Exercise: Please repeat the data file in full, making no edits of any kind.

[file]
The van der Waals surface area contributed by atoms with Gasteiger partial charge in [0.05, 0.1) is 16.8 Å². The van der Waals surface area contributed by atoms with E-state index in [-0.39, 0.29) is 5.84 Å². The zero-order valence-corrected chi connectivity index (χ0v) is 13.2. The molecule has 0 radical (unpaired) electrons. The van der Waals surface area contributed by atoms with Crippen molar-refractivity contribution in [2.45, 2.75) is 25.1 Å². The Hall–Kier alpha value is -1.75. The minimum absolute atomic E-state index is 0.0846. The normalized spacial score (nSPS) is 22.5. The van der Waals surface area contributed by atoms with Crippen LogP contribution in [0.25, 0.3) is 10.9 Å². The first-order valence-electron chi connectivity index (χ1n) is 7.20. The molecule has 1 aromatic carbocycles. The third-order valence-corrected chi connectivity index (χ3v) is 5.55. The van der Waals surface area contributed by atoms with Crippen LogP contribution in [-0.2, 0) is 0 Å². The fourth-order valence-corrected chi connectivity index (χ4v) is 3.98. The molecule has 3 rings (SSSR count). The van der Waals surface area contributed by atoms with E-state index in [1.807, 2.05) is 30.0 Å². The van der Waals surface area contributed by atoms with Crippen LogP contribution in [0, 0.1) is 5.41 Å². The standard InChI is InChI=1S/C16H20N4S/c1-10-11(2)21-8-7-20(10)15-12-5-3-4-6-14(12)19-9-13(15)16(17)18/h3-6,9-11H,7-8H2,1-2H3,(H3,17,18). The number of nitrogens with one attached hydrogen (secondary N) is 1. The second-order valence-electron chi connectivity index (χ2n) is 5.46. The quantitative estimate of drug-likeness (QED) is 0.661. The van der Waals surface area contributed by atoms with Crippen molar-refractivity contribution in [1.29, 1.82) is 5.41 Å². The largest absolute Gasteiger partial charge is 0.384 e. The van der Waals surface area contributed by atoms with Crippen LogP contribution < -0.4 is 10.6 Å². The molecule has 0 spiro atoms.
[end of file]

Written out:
The van der Waals surface area contributed by atoms with Gasteiger partial charge in [0.05, 0.1) is 16.8 Å². The van der Waals surface area contributed by atoms with E-state index in [-0.39, 0.29) is 5.84 Å². The zero-order valence-corrected chi connectivity index (χ0v) is 13.2. The molecule has 0 radical (unpaired) electrons. The van der Waals surface area contributed by atoms with Crippen molar-refractivity contribution in [2.45, 2.75) is 25.1 Å². The Hall–Kier alpha value is -1.75. The minimum absolute atomic E-state index is 0.0846. The normalized spacial score (nSPS) is 22.5. The van der Waals surface area contributed by atoms with Crippen LogP contribution in [0.25, 0.3) is 10.9 Å². The first-order valence-electron chi connectivity index (χ1n) is 7.20. The molecule has 1 aromatic carbocycles. The third-order valence-corrected chi connectivity index (χ3v) is 5.55. The van der Waals surface area contributed by atoms with Crippen LogP contribution in [-0.2, 0) is 0 Å². The fourth-order valence-corrected chi connectivity index (χ4v) is 3.98. The molecule has 3 rings (SSSR count). The van der Waals surface area contributed by atoms with E-state index in [1.807, 2.05) is 30.0 Å². The van der Waals surface area contributed by atoms with Crippen LogP contribution in [0, 0.1) is 5.41 Å². The standard InChI is InChI=1S/C16H20N4S/c1-10-11(2)21-8-7-20(10)15-12-5-3-4-6-14(12)19-9-13(15)16(17)18/h3-6,9-11H,7-8H2,1-2H3,(H3,17,18). The number of nitrogens with one attached hydrogen (secondary N) is 1. The second-order valence-electron chi connectivity index (χ2n) is 5.46. The quantitative estimate of drug-likeness (QED) is 0.661. The van der Waals surface area contributed by atoms with Crippen molar-refractivity contribution in [1.29, 1.82) is 5.41 Å². The largest absolute Gasteiger partial charge is 0.384 e. The van der Waals surface area contributed by atoms with Crippen LogP contribution < -0.4 is 10.6 Å². The molecule has 0 spiro atoms.